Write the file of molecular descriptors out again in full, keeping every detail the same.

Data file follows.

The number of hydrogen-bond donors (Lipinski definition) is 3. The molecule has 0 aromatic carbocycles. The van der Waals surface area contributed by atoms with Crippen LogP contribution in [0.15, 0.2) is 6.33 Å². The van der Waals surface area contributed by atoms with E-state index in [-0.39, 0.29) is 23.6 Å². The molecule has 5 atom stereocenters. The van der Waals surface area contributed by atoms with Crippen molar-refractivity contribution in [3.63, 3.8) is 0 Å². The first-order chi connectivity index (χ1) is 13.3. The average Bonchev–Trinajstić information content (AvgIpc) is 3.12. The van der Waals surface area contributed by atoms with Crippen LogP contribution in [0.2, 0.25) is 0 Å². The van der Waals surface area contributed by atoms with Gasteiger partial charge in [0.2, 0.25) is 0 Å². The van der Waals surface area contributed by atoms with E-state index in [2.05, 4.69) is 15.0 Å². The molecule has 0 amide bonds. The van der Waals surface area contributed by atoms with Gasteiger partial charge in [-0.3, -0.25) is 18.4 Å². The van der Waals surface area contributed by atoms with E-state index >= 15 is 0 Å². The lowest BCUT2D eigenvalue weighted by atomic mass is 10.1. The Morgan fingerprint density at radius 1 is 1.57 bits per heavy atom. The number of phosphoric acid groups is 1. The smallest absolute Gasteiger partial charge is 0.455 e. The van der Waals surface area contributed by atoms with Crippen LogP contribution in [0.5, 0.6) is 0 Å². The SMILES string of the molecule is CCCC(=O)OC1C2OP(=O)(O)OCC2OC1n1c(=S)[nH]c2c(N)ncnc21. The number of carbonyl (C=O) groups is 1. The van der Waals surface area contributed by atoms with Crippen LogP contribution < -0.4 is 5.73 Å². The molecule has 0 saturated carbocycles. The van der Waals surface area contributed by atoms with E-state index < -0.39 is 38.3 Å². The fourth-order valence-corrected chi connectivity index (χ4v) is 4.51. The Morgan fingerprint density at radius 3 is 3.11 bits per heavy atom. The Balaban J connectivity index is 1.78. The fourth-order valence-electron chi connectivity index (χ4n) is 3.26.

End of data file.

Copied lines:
The number of hydrogen-bond donors (Lipinski definition) is 3. The molecule has 0 aromatic carbocycles. The van der Waals surface area contributed by atoms with Crippen LogP contribution in [0.15, 0.2) is 6.33 Å². The van der Waals surface area contributed by atoms with E-state index in [-0.39, 0.29) is 23.6 Å². The molecule has 5 atom stereocenters. The van der Waals surface area contributed by atoms with Crippen molar-refractivity contribution in [3.63, 3.8) is 0 Å². The first-order chi connectivity index (χ1) is 13.3. The average Bonchev–Trinajstić information content (AvgIpc) is 3.12. The van der Waals surface area contributed by atoms with Crippen LogP contribution in [0.2, 0.25) is 0 Å². The van der Waals surface area contributed by atoms with Gasteiger partial charge in [0.2, 0.25) is 0 Å². The van der Waals surface area contributed by atoms with E-state index in [2.05, 4.69) is 15.0 Å². The molecule has 0 amide bonds. The van der Waals surface area contributed by atoms with Gasteiger partial charge in [-0.3, -0.25) is 18.4 Å². The van der Waals surface area contributed by atoms with E-state index >= 15 is 0 Å². The lowest BCUT2D eigenvalue weighted by atomic mass is 10.1. The Morgan fingerprint density at radius 1 is 1.57 bits per heavy atom. The number of phosphoric acid groups is 1. The smallest absolute Gasteiger partial charge is 0.455 e. The van der Waals surface area contributed by atoms with Crippen LogP contribution in [0.5, 0.6) is 0 Å². The SMILES string of the molecule is CCCC(=O)OC1C2OP(=O)(O)OCC2OC1n1c(=S)[nH]c2c(N)ncnc21. The number of carbonyl (C=O) groups is 1. The van der Waals surface area contributed by atoms with Crippen LogP contribution < -0.4 is 5.73 Å². The molecule has 0 saturated carbocycles. The van der Waals surface area contributed by atoms with E-state index < -0.39 is 38.3 Å². The fourth-order valence-corrected chi connectivity index (χ4v) is 4.51. The Morgan fingerprint density at radius 3 is 3.11 bits per heavy atom. The Balaban J connectivity index is 1.78. The fourth-order valence-electron chi connectivity index (χ4n) is 3.26.